This also applies to cable, chain, and webbing.
Gear that is anchored includes anchors, rocks, trees, tripods, trucks, etc.
A "bight" is a simple loop in a rope that does not cross itself.
A "bend" is a knot that joins two ropes together. Bends can only be attached to the end of a rope.
A "hitch" is a type of knot that must be tied around another object.
"Descending devices" (e.g., ATCs, Brake Bar Racks, Figure 8s, Rescue 8s, etc) create friction as their primary purpose. The friction in descending devices is always considered when calculating forces.
The "Safety Factor" is the ratio between the gear's breaking strength and the maximum load applied to the gear (e.g., 5:1).
Three "shapes" are available in vRigger: a line, ellipse (aka a circle), and a box. They are added to the workspace like any other gear, and you can select, move, and rotate the shapes like other gear.
If you hold the Shift key pressed while dragging the corner of a box or ellipse, the shape will be constrained to a square or circle.
You can modify a shape's properties in the Appearance section of the properties pane. Which properties are available will depend on whether a line, ellipe, or box is selected.
The Line Width field controls the width of the line shape, and the width of the line that surrounds the box and ellipse shapes. If you don't want a line around a box or ellipse, set the Line Width to 0. The line width is based on 100% zooming (i.e., a line width of 1 pixel will be one pixel wide at 100% zooming).
The Line Color field controls the color of the lines used in the box, ellipse, and line.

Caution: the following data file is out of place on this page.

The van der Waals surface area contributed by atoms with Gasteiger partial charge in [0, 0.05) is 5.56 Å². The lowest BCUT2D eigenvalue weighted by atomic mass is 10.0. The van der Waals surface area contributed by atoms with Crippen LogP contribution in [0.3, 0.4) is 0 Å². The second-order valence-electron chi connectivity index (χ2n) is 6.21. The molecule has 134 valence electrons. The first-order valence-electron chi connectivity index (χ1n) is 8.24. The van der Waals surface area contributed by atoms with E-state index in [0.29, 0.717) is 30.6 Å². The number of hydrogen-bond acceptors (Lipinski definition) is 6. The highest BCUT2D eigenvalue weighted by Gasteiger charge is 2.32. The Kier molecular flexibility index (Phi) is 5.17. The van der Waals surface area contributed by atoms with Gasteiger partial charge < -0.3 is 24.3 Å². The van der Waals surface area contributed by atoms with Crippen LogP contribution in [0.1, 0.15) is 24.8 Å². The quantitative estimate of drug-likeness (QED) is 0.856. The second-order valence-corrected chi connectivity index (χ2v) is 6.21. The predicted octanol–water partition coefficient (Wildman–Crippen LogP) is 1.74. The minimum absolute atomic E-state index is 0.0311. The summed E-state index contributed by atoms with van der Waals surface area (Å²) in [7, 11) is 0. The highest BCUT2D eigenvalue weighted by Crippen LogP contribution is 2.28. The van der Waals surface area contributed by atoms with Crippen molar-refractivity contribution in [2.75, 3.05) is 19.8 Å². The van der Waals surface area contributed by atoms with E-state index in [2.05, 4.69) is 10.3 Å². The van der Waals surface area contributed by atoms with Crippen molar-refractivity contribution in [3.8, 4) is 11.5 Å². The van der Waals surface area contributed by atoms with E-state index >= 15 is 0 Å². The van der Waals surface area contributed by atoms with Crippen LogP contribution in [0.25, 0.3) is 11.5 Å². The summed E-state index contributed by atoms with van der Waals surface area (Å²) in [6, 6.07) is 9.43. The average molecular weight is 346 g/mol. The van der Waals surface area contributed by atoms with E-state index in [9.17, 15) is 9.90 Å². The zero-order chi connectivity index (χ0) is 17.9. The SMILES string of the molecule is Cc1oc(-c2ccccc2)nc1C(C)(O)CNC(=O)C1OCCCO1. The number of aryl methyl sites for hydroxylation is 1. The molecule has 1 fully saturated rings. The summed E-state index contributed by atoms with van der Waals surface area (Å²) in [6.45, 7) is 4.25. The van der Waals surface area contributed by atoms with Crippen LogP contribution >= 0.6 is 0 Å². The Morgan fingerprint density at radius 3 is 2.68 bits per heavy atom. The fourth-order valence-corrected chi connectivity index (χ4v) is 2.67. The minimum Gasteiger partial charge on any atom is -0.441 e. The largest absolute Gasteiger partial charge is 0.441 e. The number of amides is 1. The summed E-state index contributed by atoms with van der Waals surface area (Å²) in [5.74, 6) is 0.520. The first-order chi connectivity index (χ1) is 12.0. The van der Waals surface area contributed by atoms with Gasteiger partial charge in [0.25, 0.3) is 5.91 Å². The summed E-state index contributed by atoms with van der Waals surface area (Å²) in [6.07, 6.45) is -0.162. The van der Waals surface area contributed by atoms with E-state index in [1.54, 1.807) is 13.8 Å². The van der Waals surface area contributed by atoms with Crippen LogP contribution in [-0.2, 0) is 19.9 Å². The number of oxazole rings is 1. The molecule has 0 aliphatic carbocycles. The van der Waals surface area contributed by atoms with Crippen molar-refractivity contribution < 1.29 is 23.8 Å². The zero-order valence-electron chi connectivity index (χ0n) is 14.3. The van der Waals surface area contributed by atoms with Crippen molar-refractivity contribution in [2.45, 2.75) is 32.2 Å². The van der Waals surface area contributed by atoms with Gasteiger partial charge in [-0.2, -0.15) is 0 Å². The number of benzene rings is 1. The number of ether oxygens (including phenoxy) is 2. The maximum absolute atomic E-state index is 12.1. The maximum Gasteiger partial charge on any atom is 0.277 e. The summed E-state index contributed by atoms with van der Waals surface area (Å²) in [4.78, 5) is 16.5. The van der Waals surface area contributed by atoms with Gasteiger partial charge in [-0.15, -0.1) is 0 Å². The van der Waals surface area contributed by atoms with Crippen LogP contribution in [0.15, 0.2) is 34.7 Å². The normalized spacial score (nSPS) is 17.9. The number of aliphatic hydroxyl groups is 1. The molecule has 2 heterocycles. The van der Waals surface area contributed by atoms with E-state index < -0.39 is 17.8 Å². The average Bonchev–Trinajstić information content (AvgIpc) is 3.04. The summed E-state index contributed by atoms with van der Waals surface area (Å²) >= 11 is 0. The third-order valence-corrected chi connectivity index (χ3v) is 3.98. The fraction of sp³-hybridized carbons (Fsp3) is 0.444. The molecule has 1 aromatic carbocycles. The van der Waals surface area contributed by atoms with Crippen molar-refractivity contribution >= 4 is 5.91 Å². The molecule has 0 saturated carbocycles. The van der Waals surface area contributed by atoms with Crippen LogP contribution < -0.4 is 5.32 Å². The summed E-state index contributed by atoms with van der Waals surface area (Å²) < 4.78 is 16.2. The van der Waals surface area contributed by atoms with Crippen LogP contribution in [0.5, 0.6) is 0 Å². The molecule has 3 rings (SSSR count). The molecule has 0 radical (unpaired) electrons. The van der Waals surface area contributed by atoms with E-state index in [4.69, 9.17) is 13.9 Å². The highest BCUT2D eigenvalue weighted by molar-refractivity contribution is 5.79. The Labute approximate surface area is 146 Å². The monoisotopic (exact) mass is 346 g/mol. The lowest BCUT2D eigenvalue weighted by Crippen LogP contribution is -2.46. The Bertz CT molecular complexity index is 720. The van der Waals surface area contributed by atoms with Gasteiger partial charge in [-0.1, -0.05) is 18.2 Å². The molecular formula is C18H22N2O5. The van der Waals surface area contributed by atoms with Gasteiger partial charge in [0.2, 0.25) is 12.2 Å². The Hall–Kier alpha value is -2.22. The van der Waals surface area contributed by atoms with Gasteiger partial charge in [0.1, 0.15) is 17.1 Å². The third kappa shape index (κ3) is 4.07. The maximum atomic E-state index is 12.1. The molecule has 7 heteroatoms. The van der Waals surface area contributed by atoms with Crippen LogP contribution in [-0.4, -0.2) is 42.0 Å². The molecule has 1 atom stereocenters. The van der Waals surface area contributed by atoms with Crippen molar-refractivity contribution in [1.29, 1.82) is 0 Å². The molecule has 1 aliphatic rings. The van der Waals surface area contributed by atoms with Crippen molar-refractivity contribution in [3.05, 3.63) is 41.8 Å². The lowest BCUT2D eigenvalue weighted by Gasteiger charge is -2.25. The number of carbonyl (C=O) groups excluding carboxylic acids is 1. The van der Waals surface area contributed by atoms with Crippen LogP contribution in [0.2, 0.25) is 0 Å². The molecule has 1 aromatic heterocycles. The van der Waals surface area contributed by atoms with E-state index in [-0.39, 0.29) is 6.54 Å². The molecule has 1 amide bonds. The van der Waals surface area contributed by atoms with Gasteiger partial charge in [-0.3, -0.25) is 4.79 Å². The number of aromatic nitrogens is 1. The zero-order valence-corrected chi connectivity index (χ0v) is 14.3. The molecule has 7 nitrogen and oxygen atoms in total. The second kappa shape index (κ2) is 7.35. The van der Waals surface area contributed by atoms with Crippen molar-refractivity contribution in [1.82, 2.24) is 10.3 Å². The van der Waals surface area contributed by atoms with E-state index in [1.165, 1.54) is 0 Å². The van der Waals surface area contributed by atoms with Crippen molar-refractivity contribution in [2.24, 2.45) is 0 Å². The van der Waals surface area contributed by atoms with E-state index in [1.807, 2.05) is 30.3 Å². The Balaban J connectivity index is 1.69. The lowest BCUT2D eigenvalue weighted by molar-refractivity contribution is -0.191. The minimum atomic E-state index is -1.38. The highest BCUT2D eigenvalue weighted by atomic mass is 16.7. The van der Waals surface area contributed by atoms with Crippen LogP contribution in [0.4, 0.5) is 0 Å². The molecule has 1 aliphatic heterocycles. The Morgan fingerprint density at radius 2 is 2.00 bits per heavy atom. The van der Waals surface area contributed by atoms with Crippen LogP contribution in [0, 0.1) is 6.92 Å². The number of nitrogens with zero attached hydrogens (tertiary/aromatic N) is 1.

The Line Style field controls whether the line(s) are solid, dotted, or dashed.
The Arrowheads field controls whether there are arrowheads on the end of the line shape. This property is not displayed for boxes and ellipses. (Learn more about arrows.)
The Fill Color field controls the fill color of the box and ellipse. If you don't want the box or ellipse filled will color, set the items Opacity to 0%.
The Opacity field allows you to specify the opacity of the shape's background color. Set it to 0% to make the shape transparent. Learn about the opacity property.
You can use the "line" shape to create the appearance of an edge. In this illustration, a slack point was used to position the rope on the line.
If you have a difficult time selecting a thin "line" shape with your mouse, remember that you can also select gear by pressing the Tab key, by clicking and dragging your mouse on the workspace, and by using the selection pane. You can also first zoom in on the line before clicking on it.
The shapes can also be used to draw other objects, such as storage tanks. These tanks were drawn using two ellipses (for the top and bottom of the tank) and a rectangle (for the front of the tank). A downloadable sample file provides more information on drawing tanks.
With a little artistic creativity, you can draw all sorts of objects using the shapes, including this ladder. (See the above tip if you can't select a very narrow line using your mouse.)
This confined space illustration was drawn using two lines and two ellipses. A downloadable sample file shows how this illustration was drawn.